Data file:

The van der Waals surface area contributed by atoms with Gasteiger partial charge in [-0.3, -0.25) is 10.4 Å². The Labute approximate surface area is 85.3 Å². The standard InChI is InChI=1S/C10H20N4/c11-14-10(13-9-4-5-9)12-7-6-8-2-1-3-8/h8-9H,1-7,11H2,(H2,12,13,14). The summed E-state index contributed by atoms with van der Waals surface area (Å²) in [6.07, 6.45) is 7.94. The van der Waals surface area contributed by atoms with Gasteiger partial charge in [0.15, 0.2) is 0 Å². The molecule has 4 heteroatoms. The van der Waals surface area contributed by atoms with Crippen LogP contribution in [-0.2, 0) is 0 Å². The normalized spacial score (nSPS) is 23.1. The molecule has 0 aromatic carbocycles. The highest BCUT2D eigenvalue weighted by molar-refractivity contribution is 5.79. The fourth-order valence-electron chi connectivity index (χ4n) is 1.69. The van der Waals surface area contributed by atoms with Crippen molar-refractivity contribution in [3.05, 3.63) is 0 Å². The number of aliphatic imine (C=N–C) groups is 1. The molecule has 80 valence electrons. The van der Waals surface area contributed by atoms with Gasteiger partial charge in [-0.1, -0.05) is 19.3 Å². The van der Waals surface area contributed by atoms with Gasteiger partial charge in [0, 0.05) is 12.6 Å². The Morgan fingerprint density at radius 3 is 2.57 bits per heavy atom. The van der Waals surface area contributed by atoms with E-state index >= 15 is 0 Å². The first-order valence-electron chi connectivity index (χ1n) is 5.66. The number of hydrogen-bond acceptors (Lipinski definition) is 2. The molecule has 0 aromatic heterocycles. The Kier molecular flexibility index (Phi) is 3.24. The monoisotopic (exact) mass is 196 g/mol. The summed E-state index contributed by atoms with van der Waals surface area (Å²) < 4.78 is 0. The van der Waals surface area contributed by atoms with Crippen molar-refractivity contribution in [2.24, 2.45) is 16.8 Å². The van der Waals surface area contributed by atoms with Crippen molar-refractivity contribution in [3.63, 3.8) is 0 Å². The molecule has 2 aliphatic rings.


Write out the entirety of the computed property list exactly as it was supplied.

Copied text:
The van der Waals surface area contributed by atoms with Gasteiger partial charge in [-0.3, -0.25) is 10.4 Å². The Labute approximate surface area is 85.3 Å². The standard InChI is InChI=1S/C10H20N4/c11-14-10(13-9-4-5-9)12-7-6-8-2-1-3-8/h8-9H,1-7,11H2,(H2,12,13,14). The summed E-state index contributed by atoms with van der Waals surface area (Å²) in [6.07, 6.45) is 7.94. The van der Waals surface area contributed by atoms with Gasteiger partial charge in [0.15, 0.2) is 0 Å². The molecule has 4 heteroatoms. The van der Waals surface area contributed by atoms with Crippen LogP contribution in [-0.2, 0) is 0 Å². The normalized spacial score (nSPS) is 23.1. The molecule has 0 aromatic carbocycles. The highest BCUT2D eigenvalue weighted by molar-refractivity contribution is 5.79. The fourth-order valence-electron chi connectivity index (χ4n) is 1.69. The van der Waals surface area contributed by atoms with Crippen molar-refractivity contribution in [3.05, 3.63) is 0 Å². The number of aliphatic imine (C=N–C) groups is 1. The molecule has 80 valence electrons. The van der Waals surface area contributed by atoms with Gasteiger partial charge in [-0.1, -0.05) is 19.3 Å². The van der Waals surface area contributed by atoms with Gasteiger partial charge in [0, 0.05) is 12.6 Å². The Morgan fingerprint density at radius 3 is 2.57 bits per heavy atom. The van der Waals surface area contributed by atoms with E-state index >= 15 is 0 Å². The first-order valence-electron chi connectivity index (χ1n) is 5.66. The number of hydrogen-bond acceptors (Lipinski definition) is 2. The molecule has 0 aromatic heterocycles. The Kier molecular flexibility index (Phi) is 3.24. The monoisotopic (exact) mass is 196 g/mol. The summed E-state index contributed by atoms with van der Waals surface area (Å²) < 4.78 is 0. The van der Waals surface area contributed by atoms with Crippen molar-refractivity contribution in [2.24, 2.45) is 16.8 Å². The van der Waals surface area contributed by atoms with Crippen molar-refractivity contribution in [3.63, 3.8) is 0 Å². The molecule has 2 aliphatic rings.